This section is from the "A Complete Dictionary of Dry Goods" book, by George S. Cole. Also available from Amazon: A complete dictionary of dry goods and history of silk, cotton, linen, wool and other fibrous substances,: Including a full explanation of the modern processes ... together with various useful tables.
Paper. A material consisting of a compacted web or felting of vegetable fibers, commonly in the form of a thin flexible sheet. The fibers most used for writing-papers are those of linen and cotton rags, and for printing-papers those of straw, wood, waste-paper and selected grasses. These fibers are prepared by grinding, bleaching and boiling until they are reduced to a fluid pulp, in which state they readily mat and felt together when freed from the water with which they have been saturated. More than 400 fibers usable for this purpose are known. Paper was formerly made wholly by hand. Some fine grades of writing-paper are still made by hand, but the larger portion of the paper, for whatever use, is now made by machinery. The production of paper is perhaps more closely regulated by the law of supply and demand than any other manufactured product. In the earlier days of paper-making there was little demand for it, as then it was necessary either to write books by hand, or to print them from hand-engraved plates. The invention of the printing-press created the first demand for paper which caused its manufacture to become a profitable industry. The hand method of paper-making was only discontinued upon the invention of the cylinder printing.press. This invention gave such an impetus to the distributing of printed matter that hand paper-makers were unable to supply the demand; hence anew order of things was inaugurated and machinery for the making of paper was perfected with great rapidity. Inventive ingenuity of the highest order is constantly at work to discover new uses for paper, such as building materials, domes for churches, boats, vessels, barrels, car wheels, railroad ties, pails, tubs, etc., in all of which light-ness is combined with strength.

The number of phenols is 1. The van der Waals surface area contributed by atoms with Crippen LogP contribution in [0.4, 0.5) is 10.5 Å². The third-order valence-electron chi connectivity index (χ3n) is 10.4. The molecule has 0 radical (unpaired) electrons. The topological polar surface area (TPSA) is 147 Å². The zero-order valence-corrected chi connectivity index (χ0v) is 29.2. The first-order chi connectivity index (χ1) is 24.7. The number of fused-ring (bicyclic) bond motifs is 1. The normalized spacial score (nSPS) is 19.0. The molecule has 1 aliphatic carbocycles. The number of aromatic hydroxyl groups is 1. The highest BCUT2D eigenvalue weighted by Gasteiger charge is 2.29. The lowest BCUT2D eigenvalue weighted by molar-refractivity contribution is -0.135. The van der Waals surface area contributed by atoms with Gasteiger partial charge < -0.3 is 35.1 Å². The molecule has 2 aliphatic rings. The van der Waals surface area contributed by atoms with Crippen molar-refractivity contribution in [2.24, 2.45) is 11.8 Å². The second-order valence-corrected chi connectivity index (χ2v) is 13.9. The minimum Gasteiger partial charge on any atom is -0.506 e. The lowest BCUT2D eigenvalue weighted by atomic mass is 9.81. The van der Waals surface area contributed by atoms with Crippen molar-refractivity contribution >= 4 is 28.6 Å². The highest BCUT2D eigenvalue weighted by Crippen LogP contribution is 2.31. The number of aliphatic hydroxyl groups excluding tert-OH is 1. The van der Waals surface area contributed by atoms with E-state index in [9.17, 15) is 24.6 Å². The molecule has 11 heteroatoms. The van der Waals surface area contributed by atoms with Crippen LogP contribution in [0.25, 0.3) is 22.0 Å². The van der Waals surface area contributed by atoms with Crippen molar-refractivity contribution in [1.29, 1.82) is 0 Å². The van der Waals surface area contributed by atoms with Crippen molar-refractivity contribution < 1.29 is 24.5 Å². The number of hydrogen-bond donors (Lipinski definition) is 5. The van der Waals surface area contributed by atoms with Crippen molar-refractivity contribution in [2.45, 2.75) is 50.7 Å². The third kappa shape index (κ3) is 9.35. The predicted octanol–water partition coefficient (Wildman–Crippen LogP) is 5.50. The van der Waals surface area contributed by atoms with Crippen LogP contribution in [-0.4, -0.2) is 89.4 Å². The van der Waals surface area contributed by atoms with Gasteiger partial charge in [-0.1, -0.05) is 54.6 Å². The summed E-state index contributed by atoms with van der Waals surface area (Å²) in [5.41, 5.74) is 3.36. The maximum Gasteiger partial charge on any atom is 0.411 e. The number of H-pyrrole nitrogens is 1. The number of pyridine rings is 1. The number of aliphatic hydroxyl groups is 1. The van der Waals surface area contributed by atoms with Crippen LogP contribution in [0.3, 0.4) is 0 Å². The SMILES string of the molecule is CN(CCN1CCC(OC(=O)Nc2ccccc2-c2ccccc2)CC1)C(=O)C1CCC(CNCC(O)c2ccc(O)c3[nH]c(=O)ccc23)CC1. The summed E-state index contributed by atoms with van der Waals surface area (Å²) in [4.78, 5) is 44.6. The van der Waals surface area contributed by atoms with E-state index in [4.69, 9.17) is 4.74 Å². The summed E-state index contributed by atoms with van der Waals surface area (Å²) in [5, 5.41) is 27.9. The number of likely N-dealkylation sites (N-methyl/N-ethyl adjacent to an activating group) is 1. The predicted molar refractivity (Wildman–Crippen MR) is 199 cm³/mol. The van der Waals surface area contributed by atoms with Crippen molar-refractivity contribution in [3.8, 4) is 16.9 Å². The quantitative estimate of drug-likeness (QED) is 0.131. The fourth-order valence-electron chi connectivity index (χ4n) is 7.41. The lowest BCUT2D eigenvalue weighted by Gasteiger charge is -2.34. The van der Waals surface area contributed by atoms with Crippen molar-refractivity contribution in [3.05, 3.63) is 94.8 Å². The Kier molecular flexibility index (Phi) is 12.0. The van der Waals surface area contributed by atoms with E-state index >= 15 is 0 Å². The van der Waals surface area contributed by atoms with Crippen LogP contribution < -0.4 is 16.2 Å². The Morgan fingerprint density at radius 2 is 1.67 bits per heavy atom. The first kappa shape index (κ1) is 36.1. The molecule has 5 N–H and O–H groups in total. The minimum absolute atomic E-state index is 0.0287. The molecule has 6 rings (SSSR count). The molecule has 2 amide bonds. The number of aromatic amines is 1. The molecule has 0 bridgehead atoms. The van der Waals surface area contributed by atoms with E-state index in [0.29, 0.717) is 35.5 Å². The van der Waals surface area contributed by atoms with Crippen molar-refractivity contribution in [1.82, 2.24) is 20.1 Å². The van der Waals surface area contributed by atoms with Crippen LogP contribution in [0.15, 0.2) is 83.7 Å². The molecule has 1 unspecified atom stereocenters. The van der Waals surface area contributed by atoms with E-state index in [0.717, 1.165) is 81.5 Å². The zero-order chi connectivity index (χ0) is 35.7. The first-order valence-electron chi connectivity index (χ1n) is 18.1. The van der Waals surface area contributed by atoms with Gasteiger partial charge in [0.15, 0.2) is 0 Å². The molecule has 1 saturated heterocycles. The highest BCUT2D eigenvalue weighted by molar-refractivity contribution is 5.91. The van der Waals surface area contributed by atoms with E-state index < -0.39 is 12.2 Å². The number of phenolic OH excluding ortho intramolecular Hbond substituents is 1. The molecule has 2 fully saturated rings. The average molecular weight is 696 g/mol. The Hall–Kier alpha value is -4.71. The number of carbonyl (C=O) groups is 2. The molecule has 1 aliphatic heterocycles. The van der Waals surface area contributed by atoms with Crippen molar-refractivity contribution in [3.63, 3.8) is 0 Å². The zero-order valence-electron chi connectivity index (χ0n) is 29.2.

Wood forms the basis of all news and common paper. Almost any kind can be used, but spruce is regarded by manufacturers as the most serviceable in the long run. Other kinds which may be used to a greater or less degree, are white pine, Norway pine, white fir, birch, cypress, tamarack, poplar, sweet gum and hemlock. The best shape for the wood is in logs 4 to 10 inches in diameter, free from knots and used as soon after felling as possible. A great deal depends on the quality of the wood. If the wood is poor and lacking in fiber, then the paper made from it will be weak and lacking in toughness. The wood which can be used for paper-making costs all the way from $7.50 to $10 a cord in the East, and as low as $3.50 a cord in the West. In Michigan the lowest prices of all prevail.